development of clear and precise functional and user requirements that are tailored to your unique operating
environment to a high degree of specificity and defined at a level that can be addressed through the new
software. Without clear and precise requirements, CSV will not be able to adequately verify that the system is
functioning as intended.

Perform risk-based CSV. CSV takes a lot of time and IT resources to accomplish, so it is wise to follow a flexible
GAMP 5 approach that utilizes a risk-based assessment on the system to determine required test cases and
the optimal level of testing for each. CSV efforts should concentrate on what is practical and achievable for the
critical elements of the system that affect quality assurance and regulatory compliance. Benefits of this risk-
based approach to CSV include reduced cost, business risk, duration of the validation efforts.

Create a Good Validation Plan. Like any technical endeavor, CSV processes should be guided by a good plan
that is created before the project starts. This plan will define the objectives of the validation, the approach for
maintaining validation status over the full SDLC, and satisfy all regulatory policies and industry best practices
(e.g., GAMP 5). The validation plan will be created by people who have a good knowledge of the technology
involved (i.e., informatics systems, instruments, devices, etc.) and serve to minimize the impact of the project
on day-to-day lab processes. The validation plan should detail the following:
• Project Scope – outlines the parts of the system that will be validated, along with
deliverables/documentation for the project. Validation activities are only applied to aspects of the
system that will be utilized by the company.
• Testing Approach – Defines the types of data that will be used for testing, along with the kind of
scenarios that will be tested.
• Testing Team and Responsibilities – Lists the members of the validation team, along with their roles
and responsibilities in the validation process.
• Acceptance Criteria – Defines the requirements that need to be satisfied before the system is
considered suitable for use in regulated activities.

Create a Good Project Team. The project team should have CSV experience and knowledge of regulatory
guidelines/compliance, validation procedures, processes, and the technology (e.g., informatics software,
laboratory devices and instruments, etc.) being validated. It is important that the team is big enough so that
members are not stretched too thin during the project.

Test all Requirements and Specifiactions. Develop clear and precise test scripts related to the functional and
user requirements and specifiacitons to confirm the system is fulfilling its intended use. Note, vendor provided

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test scripts typically only validate the base system requirements and will not be sufficient to ensure regulatory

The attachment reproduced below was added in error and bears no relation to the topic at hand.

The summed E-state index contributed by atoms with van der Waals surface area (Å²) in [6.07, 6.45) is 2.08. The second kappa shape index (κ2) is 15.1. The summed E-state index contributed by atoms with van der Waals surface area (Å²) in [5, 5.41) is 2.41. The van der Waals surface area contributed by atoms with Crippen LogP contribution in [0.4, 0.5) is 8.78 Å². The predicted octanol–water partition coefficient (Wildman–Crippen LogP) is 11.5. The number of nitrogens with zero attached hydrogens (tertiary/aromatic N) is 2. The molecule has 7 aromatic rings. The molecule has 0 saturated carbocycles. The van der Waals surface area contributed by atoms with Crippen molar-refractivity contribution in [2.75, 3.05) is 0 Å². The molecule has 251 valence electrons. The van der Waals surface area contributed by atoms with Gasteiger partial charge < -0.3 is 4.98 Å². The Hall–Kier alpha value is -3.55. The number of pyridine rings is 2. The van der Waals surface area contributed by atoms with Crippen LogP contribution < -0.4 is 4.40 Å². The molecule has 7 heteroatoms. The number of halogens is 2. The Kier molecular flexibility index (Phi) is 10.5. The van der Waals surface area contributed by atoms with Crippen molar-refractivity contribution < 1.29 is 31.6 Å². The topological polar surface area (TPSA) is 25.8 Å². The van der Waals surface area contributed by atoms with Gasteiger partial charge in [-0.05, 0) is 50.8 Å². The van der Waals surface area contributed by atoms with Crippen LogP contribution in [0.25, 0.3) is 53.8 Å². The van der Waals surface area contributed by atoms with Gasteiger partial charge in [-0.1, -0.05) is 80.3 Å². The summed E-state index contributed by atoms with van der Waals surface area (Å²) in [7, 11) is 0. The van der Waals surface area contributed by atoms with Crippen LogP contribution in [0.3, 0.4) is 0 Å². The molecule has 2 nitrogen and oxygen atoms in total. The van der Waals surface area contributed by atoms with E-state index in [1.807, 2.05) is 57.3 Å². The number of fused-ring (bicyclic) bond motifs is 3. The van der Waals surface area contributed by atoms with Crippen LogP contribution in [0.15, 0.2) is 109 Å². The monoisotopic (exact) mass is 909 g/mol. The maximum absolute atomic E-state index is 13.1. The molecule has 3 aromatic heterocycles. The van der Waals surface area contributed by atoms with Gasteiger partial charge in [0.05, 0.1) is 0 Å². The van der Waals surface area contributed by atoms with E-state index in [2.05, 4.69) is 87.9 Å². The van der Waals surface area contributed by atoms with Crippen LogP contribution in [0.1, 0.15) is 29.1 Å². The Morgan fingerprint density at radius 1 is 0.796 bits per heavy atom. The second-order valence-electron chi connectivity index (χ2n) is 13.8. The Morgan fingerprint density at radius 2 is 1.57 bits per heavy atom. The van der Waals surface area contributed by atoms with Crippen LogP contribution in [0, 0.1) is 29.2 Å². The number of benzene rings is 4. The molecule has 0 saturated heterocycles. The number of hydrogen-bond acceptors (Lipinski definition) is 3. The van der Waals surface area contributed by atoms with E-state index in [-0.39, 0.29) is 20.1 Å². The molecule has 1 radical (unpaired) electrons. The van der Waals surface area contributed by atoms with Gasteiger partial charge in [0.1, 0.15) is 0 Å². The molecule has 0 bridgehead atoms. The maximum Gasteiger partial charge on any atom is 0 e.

compliance. A PQ must also be conducted to tes the system in its normal operating environemnt, operated by
trained users folloing approved SOP’s.

Create Good Documentation. CSV processes and results need to be clearly documented over the full SDLC to
the extent that the documents are sufficient to pass an audit by regulatory agencies. Having project team
members with good understanding of regulatory guidelines is an important part of creating the necessary

Audit third-party Providers. In addition to performing CSV on internal systems, an FDA-regulated company
needs to be prepared to audit third-party service providers (e.g., CROs), along with vendors of critical
applications and cloud-based services (SaaS). The manufacturer of an FDA-regulated product is ultimately
responsible for the integrity of the data that supports the product’s efficacy and safety, so if third-party
vendors or service providers are used, the manufacturer needs to take appropriate steps to ensure that they
are operating under standards that would hold up under an FDA inspection. A risk-based assessment should
be conducted to determine if an audit is necessary. At the minimum, formal agreements that clearly detail
responsibilities must exist between the manufacturer and any third parties that are used to provide, install,
configure, integrate, validate, maintain or modify a computerized system.

Effective, risk-based validation of computerized systems is an important part of maintaining regulatory

compliance and product quality. Efficient and effective CSV processes ensure projects are delivered on time
and within budget.

If you have additional questions about computer system validation, or would like to have an initial, no
obligations consultation with an expert to discuss your validation project, please feel free to contact us.

www.cppsc.com (973)-300-9003 35 Sparta Avenue, Sparta, NJ 07871